I have always loved the phrase “great awakening” and felt some affection for the men and women who participated in its two incarnations – particularly on the colonial side of the pond. My interest in it lies mostly in the passion for an authentic conversion experience that it generated for people. Oddly, from a theological perspective, the first great awakening in particular is at odds with my personal experience both as a Catholic and a student of A Course in Miracles. Yet, I think it remains a movement that is fascinating but also potentially enlightening.
The 1st great awakening was a revitalization movement in Europe and the American colonies in the early to mid-eighteenth century. Jonathan Edwards, who preached in nearby Northampton, was the definitive American influence. Most students these days have to read “Sinners in the Hands of an Angry God,” which is considered a classic both of literature and the theology of the period. Essentially, the movement personalized one’s relationship with Jesus – at the expense of tremendous guilt. To the extent that one had an indifferent or lackadaisical approach to salvation, the great awakening dumped a vat of freezing water on it. God was angry, your soul was at terrible risk of eternal damnation and redemption was a difficult, tricky business. The spiritual focus moved increasingly away from church-based rituals and traditional established doctrines propounded by the clergy and more towards one’s own experience of Christ.
Jesus redeems was the rallying cry but guilt was the engine that drove the machine. Edwards – who I have long found a fascinating and complex man – was characteristic. God was not especially interested in saving us from the fires and agonies of hell. Rather, the select few who managed to change their lives – hew to a rigid moral standard and practice a rigorous introspection with an eye towards stamping out even the slightest hint of sin – would find themselves protected in the bosom of Christ.It was intense and it was ongoing. You didn’t “wake up” and then everything was just fine. You had to repeatedly turn your life over to Christ and strive for a degree of excellence that your whole nature opposed.
Our cultural resistance to the awakening – its literature, its theology – really stems from its harshness. It feels unloving. And it absolutely proposes a God that is separate, judgmental and ready at a moment’s notice – for the slightest of sins – to consign us to eternal torture and suffering.
I’m not a proponent of that!
Yet many of the root impulses that characterize the first great awakening continue to seem germane. I do believe – and I do propose and advocate – that people assume responsibility for their relationship with God, through Jesus, if that’s the path they want to follow. My biggest beef with organized religion is that it willingly or unwillingly breeds passivity. People assume that the Pope or the Bishop or the Minister or the Rabbi or the Roshi is the expert, the one with the knowledge, the one in constant contact with the Divine. This happens even when we know better, even when we think it doesn’t. The religious ceremonies, the pomp, the presence of experts . . . all of these mitigate against a personal encounter with Jesus.
One of the things that people don’t often realize about Jonathan Edwards was the fact that he lived a great deal of his life in a state of almost mystical joy. He loved nature and saw God in it on a regular basis. We want that experience of union! But we are troubled by how harsh Edwards could be, how stern, how ascetic. But I would suggest that Edward’s mystical experience of Jesus was driven less by his Puritan standard of living and more by his determination to attain salvation. He knew the power of prayer, the power of mind and he brought it to bear on his day-to-day activities. The result was divinity.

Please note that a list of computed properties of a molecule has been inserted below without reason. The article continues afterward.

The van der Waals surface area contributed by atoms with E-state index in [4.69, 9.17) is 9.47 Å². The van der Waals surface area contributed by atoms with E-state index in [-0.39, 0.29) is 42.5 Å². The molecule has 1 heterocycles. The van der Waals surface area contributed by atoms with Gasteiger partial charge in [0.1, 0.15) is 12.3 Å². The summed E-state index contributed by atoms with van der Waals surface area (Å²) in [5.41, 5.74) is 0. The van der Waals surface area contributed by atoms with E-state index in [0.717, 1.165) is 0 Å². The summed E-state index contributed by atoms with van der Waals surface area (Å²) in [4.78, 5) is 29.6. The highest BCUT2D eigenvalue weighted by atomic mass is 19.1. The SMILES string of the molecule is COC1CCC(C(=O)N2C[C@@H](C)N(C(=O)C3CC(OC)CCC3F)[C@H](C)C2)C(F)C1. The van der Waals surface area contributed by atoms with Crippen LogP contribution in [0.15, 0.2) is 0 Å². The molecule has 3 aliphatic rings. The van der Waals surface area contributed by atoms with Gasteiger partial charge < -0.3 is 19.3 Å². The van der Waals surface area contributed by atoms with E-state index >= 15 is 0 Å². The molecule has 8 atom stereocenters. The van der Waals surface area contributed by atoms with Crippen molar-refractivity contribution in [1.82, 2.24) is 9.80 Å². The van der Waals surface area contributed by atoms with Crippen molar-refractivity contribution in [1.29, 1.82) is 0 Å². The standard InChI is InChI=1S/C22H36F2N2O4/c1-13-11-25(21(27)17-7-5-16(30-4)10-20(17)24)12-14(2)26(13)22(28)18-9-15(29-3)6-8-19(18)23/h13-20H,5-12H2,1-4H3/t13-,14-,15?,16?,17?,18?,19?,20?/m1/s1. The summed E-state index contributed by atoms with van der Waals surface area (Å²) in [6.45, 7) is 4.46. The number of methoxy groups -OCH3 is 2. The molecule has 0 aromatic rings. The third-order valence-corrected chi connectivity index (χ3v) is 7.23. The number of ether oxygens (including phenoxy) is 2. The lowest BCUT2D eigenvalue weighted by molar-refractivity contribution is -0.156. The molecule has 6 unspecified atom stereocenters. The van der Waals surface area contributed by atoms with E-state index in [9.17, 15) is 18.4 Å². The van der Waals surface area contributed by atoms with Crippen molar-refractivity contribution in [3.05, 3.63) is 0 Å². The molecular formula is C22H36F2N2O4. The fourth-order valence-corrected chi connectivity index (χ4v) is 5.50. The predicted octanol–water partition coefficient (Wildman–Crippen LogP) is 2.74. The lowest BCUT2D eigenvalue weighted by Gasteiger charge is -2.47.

Is it possible to admire his devotion – his faith even – without buying wholesale the harsh theological rigidity?
The men and women who experienced the great awakenings had an encounter with Jesus Christ and it transformed them. Isn’t that what we all want – an experience of Jesus and the Holy Spirit that raises up to the Kingdom of Heaven? A Course in Miracles is far gentler in its language (it’s not sin – it’s an error) and far more patient with its students. I like that and I need that. But I don’t want to get comfortable. I don’t want to slack in my practice – doing the lessons, practicing the Rules for Decision, studying the text, working with other students and teachers.
I think alot about Edwards devotion and his faith that we experience God in this world. Like many of us – me included – he used the language of his day (although, to his credit, I think he advanced it significantly – he was a phenomenal writer) to try and help himself and others to find God through Jesus. It’s an age old dilemma. And remember – even though the first great awakening was successful by almost every measure, it wasn’t the end. A second great awakening would follow.
We are always looking for Jesus – that idea that we as people can be better than we are, kinder and gentler and filled with peace, ever extending what is best in us to others. That’s the goal, that’s the dream. Three centuries ago it was fiery sermons and the vivid imagery of suffering and damnation. But times change. And God is always using whatever means possible – psychotherapy, new age Christianity, A Course in Miracles, whatever – to help us come home to him. I see in the Great Awakening the seeds of our own, forebears who wanted to achieve the Kingdom of Heaven and sought that grace with admirable passion and fervor. They are my brothers and sisters, shedding light, calling for help but absolutely sharing the path.